People, on average, are living longer than ever before. In part, this is due to medical advances that have made it possible to save more people from life-threatening diseases, injuries and congenital conditions. But as people live longer, they're more likely to acquire chronic diseases or develop age-related conditions.
After the onset of most chronic diseases or injuries, the damage is there to stay — consider scarring of heart tissue from a heart attack, beta cell dysfunction in diabetes or a spinal cord injury from an accident. Symptoms can be managed, oftentimes with good success, but the underlying tissue or organ damage remains unhealed and can cause complications over time.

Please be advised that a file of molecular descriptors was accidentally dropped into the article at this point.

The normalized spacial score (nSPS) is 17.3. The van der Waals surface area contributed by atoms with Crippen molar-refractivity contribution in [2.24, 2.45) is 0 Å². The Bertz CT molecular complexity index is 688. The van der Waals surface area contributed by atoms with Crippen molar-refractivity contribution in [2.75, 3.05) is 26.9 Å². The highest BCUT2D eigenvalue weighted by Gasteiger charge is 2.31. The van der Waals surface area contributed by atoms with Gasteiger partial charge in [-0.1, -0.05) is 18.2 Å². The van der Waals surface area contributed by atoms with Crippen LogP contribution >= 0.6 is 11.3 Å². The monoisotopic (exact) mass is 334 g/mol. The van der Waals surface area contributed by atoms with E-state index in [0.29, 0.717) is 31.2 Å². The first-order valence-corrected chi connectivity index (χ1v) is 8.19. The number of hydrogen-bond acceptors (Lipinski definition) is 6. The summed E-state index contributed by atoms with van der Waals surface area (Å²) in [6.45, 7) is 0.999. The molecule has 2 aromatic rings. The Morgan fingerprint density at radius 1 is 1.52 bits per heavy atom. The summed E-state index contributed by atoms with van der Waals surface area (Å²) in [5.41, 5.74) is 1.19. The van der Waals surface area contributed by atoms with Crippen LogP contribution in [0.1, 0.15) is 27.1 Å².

The Mayo Clinic Center for Regenerative Medicine was established to develop new clinical applications that address the unmet needs of these patients and to harness the capabilities of Mayo across disciplines. Jay Smith, M.D., vice-chair of Mayo Clinic Physical Medicine and Rehabilitation in Minnesota, talks about the center, the field of regenerative medicine, and takes viewer calls on KSMQ Health Connections.